Tonawanda News — Have you heard fellow gym members using words like “hit” or “liss” when discussing cardio training?
These are important words in my gym.
“Hit” is actuallly HIIT, which stands for High Intensity Interval Training, which consists of short sprints coupled with low to moderate intensity work.
We have our clients sprint on an elliptical for 15 seconds and then go at a normal pace for the next 45 seconds to bring the heart rate back to normal, then repeat for a pre-determined number of times.
LISS stands for Low Intensity Steady State Cardio, which consists of purely low- to moderate-intensity work. An example of this would be walking on the treadmill or riding the bike and being able to hold a conversation (we tend to see a lot of this at corporate gyms).
Let’s look a little further at the science and benefits of each.
This is a simple test: If you can carry on a conversation, you are performing LISS.
When doing HIIT you push for greater improvement in metabolism which leads to better fat loss over time. You would do HIIT for less duration of about 20-30 minutes of total work versus 45-60 minutes of typical cardio. When you can save time and have better results you have a winning workout.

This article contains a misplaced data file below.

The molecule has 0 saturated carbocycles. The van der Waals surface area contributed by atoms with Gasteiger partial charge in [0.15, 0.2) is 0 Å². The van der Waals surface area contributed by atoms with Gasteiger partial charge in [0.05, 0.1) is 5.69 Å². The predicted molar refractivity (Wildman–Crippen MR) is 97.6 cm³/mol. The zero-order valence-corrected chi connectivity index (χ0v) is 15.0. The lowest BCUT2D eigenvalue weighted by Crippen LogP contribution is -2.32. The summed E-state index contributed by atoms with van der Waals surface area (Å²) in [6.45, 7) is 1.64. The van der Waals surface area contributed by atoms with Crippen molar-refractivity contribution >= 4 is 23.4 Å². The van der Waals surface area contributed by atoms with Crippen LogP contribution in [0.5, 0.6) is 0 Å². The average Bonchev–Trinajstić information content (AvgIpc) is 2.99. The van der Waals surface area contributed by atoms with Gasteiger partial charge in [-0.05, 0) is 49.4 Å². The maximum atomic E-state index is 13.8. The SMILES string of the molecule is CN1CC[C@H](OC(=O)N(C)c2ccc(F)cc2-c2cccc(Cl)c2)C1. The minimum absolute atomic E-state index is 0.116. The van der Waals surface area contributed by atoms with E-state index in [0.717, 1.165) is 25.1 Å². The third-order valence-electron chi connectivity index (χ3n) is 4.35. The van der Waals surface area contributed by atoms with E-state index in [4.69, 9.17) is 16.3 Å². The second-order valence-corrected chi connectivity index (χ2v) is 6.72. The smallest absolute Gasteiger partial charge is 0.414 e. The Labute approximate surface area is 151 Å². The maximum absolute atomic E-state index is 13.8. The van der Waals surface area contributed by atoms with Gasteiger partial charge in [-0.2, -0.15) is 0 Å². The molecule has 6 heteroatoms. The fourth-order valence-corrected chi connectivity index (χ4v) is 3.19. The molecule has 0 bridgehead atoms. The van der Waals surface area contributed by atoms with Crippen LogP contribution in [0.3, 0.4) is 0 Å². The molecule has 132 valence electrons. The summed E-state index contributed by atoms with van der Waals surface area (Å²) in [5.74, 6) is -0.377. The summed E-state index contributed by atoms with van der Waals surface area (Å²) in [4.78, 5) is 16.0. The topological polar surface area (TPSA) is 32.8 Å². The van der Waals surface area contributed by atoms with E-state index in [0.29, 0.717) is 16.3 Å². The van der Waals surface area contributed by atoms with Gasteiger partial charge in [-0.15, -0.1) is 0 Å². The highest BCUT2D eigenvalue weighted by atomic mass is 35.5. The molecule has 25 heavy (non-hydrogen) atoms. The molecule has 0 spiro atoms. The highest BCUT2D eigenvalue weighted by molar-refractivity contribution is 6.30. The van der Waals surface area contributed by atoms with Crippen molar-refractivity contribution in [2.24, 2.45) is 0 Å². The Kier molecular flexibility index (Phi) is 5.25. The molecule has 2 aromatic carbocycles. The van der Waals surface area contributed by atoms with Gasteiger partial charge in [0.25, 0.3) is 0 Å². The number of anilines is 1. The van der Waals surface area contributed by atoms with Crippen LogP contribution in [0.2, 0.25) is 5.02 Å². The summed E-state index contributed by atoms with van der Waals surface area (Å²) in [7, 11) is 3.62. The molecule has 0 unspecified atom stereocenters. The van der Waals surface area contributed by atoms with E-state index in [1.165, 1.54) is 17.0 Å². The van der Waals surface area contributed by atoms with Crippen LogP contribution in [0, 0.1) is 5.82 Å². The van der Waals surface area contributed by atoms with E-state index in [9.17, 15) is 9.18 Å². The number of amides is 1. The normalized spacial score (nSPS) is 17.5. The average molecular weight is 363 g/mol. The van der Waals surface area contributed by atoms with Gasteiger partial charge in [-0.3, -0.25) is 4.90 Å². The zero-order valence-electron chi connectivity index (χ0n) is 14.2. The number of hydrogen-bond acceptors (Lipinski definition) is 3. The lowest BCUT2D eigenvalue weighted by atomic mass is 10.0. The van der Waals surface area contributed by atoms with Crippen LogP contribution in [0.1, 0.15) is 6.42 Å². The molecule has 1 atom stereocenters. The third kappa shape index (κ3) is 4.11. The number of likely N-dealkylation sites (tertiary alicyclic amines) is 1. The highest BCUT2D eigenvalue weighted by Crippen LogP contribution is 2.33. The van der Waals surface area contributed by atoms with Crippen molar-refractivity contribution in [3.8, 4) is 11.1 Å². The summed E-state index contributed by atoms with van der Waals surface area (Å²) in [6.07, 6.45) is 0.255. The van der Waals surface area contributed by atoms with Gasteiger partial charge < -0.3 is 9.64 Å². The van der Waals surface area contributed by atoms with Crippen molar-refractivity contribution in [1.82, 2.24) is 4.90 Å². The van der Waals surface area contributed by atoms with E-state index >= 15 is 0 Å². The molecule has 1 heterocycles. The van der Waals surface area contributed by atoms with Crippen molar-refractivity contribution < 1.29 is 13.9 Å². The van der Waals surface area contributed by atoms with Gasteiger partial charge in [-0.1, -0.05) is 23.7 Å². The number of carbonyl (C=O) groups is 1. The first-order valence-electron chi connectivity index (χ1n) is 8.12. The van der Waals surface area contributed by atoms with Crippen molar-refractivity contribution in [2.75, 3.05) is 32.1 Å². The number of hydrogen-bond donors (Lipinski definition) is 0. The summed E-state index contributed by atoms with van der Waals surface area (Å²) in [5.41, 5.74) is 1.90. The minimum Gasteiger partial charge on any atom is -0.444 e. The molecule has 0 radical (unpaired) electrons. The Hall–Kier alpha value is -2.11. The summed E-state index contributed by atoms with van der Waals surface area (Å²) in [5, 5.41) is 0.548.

How does HITT improve your metabolism?
• Adding muscle tissue — In the progressive overload theory, your body adapts to the stress you place on it, so you must continually find ways to increase the demands you place on your body, such as shorter rest periods between sets, increasing weights used, increasing volume (doing three sets instead of two) or adding in another weight training day.
• Increase your muscle’s oxidative capacity — Your muscles have these energy-producing units called “mitochondria” and this is where fats are burned. The more mitochondria you have and the more active they are, the greater oxidative capacity you will have for fat loss. HIIT increases mitochondrial capacity and you actually increase the amount of mitochondria you produce. Studies show that you get greater fat loss through high intensity training because of the increase in oxidative capacity.